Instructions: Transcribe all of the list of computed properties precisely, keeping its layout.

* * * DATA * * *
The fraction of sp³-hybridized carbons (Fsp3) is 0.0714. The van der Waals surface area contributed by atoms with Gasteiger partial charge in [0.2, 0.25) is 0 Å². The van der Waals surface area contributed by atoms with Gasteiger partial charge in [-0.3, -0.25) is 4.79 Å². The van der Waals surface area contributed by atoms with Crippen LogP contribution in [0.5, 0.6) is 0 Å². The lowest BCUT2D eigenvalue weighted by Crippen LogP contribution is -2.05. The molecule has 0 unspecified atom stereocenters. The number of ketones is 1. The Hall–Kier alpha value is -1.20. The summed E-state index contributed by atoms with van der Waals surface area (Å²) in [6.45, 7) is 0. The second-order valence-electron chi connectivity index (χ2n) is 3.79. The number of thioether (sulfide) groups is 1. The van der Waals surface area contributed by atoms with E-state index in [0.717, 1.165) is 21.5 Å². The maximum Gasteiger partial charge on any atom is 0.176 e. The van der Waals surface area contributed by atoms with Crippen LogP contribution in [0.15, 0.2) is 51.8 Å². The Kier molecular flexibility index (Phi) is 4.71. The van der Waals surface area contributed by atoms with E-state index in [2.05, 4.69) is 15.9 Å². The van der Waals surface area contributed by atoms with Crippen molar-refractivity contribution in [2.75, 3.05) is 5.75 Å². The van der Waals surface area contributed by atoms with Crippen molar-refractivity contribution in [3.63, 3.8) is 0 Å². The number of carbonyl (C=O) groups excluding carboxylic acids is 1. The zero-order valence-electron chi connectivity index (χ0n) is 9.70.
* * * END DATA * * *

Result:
The fraction of sp³-hybridized carbons (Fsp3) is 0.0714. The van der Waals surface area contributed by atoms with Gasteiger partial charge in [0.2, 0.25) is 0 Å². The van der Waals surface area contributed by atoms with Gasteiger partial charge in [-0.3, -0.25) is 4.79 Å². The van der Waals surface area contributed by atoms with Crippen LogP contribution in [0.5, 0.6) is 0 Å². The lowest BCUT2D eigenvalue weighted by Crippen LogP contribution is -2.05. The molecule has 0 unspecified atom stereocenters. The number of ketones is 1. The Hall–Kier alpha value is -1.20. The summed E-state index contributed by atoms with van der Waals surface area (Å²) in [6.45, 7) is 0. The second-order valence-electron chi connectivity index (χ2n) is 3.79. The number of thioether (sulfide) groups is 1. The van der Waals surface area contributed by atoms with E-state index in [0.717, 1.165) is 21.5 Å². The maximum Gasteiger partial charge on any atom is 0.176 e. The van der Waals surface area contributed by atoms with Crippen LogP contribution in [0.15, 0.2) is 51.8 Å². The Kier molecular flexibility index (Phi) is 4.71. The van der Waals surface area contributed by atoms with E-state index in [2.05, 4.69) is 15.9 Å². The van der Waals surface area contributed by atoms with Crippen molar-refractivity contribution in [2.75, 3.05) is 5.75 Å². The van der Waals surface area contributed by atoms with Crippen molar-refractivity contribution in [3.63, 3.8) is 0 Å². The number of carbonyl (C=O) groups excluding carboxylic acids is 1. The zero-order valence-electron chi connectivity index (χ0n) is 9.70.